Wesley Amundsen was the president of Madison College in Madison, Tennessee, when this article was written.

There is a big difference between having "a children's corner in every sermon" and telling a children's story before the sermon. Sermons are not intended to be story hours for children. At the same time they are not to be so dry, so heavy and ponderous, so formal and lifeless, that the children receive no benefit from them. It is the sermon that the minister preaches to his congregation that is to contain interesting thoughts for the children. The wise man has said, "to every thing there is a season, and a time to every purpose under the heaven" (Eccl. 3:1, KJV).

"At every suitable opportunity let the story of Jesus' love be repeated to the children. In every sermon let a little corner be left for their benefit. The servant of Christ may make lasting friends of these little ones. Then let him lose no opportunity of helping them to become more intelligent in a knowledge of the Scriptures."- Gospel Workers, p. 208 (Italics mine.)


Telling a story to the children for five or ten minutes prior to the preaching of the sermon may be the method some preachers have to use in order that the children may be interested in coming to church. But what about the next half hour or thirty-five minutes during which the minister is speaking to the rest of the folks in the congregation? During those long minutes for John or Mary they must sit and wiggle or try to sleep or cut out paper dolls or do something else to pass the time away. Children should early become interested in listening to the sermon, watching for the points of interest that may open to them a vista into the spiritual things of God.

I am afraid that some of our presermon storytelling does not quite measure up to standards set by some of our more able workers for youth and children. In fact, some that we have listened to hardly belong in church, especially when after the story the minister is expecting to preach a sobering message to the church. To have the children on the front benches laughing and enjoying an amusing story to the full or witnessing the clowning antics of a minister, is hardly the thing to prepare the way for sound doctrine. Surely a minister loses some of his power when he acts in this dual capacity before the congregation. We are not paid entertainers, but we are to be sober, serious men of God.

Surely Jesus loved children, and apparently they loved Him, for they sought to be in His presence. I wonder just what kind of stories Jesus told them. I am sure they were based upon solid, helpful foundations. His methods for reaching the hearts of His youthful audience were the same as those He used to reach the hearts of mature men and women. Common people heard Him gladly, as did the children, because He spoke so that all could understand.


One of the objectives that I have sought in my ministry is to be able to hold the attention of children, youth, and adults at the same time. It is difficult. But it can be done. Often it is done unconsciously. Sometime ago a mother came to me and said, "Pastor Amundsen, my children like to hear you preach because you speak simply, and they can understand what you are talking about." To me that was one of the best compliments I have ever received on my preaching. And I must hasten to add, I am not a great preacher. I am just an ordinary speaker, but I have sought to reach the minds of the common people during my ministry. If we can reach the minds of the rank and file of our members and also the minds of the children, we need have no fear but that we can also reach the minds and hearts of the intellectuals among us. To ancient Israel the instruction came regarding teaching the children:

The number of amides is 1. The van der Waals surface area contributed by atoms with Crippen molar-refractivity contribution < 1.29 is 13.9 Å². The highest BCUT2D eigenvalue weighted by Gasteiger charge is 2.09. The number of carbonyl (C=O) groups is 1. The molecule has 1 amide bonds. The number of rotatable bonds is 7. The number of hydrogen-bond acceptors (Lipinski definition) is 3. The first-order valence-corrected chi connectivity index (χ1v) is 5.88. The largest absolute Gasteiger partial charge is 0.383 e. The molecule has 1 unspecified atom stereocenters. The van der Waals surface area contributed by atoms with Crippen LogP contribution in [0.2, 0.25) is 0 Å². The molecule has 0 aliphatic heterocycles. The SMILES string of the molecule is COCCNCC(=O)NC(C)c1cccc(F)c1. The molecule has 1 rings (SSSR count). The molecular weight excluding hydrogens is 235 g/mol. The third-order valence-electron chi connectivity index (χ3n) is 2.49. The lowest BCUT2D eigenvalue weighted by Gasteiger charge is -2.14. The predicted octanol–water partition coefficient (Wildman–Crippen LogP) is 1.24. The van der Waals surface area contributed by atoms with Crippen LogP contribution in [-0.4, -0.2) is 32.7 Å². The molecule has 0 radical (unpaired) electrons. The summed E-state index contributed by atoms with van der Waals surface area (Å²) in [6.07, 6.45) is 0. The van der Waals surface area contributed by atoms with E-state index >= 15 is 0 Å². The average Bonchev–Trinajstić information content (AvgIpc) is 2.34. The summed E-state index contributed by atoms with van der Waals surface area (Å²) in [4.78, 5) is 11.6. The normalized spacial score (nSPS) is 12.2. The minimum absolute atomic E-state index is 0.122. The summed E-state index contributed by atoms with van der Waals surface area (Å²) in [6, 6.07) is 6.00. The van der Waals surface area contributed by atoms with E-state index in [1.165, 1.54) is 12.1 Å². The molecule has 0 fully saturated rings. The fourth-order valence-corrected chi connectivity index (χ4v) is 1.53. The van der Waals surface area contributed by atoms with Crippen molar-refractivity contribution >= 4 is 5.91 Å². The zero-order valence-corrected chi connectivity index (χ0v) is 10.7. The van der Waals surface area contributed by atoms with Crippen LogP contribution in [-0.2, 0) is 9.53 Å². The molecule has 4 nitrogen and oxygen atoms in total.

"These words, which I command thee this day, shall be in thine heart: and thou shalt teach them diligently unto thy children, and shalt talk of them when thou sittest in thine house, and when thou walkest by the way, and when thou liest down, and when thou risestup" (Deut. 6:6, 7, KJV).

When Jesus was only twelve years of age He was found in the temple talking to the scholarly priests of Israel, asking questions that all but confounded them. Whence came His understanding of these things? He had been taught diligently by Mary, His earthly parent.

Possibly one of the reasons why so many of our Seventh-day Adventist children are so unruly and so worldly is that as ministers we have sought to entertain them with stories. We have given them chaff instead of fine wheat.

I certainly believe in stories for children. We must, however, as ministers of the gospel seek to prepare and deliver our sermons in such a way that the children will find their "corner" in the sermon itself. Sometimes they might be told at the beginning that the sermon was planned "for today" with the boys and girls in mind, and that you want them to "listen carefully all the way through." Then as we preach from Sabbath to Sabbath they will be watching for those places where their interest is aroused. The sermon will not be lengthy and dry for them, but they too will be interested in attending church services because they understand what the minister is saying. He speaks to them as well as to the adults. By all means let us have "a children's corner in every sermon."

Wesley Amundsen was the president of Madison College in Madison, Tennessee, when this article was written.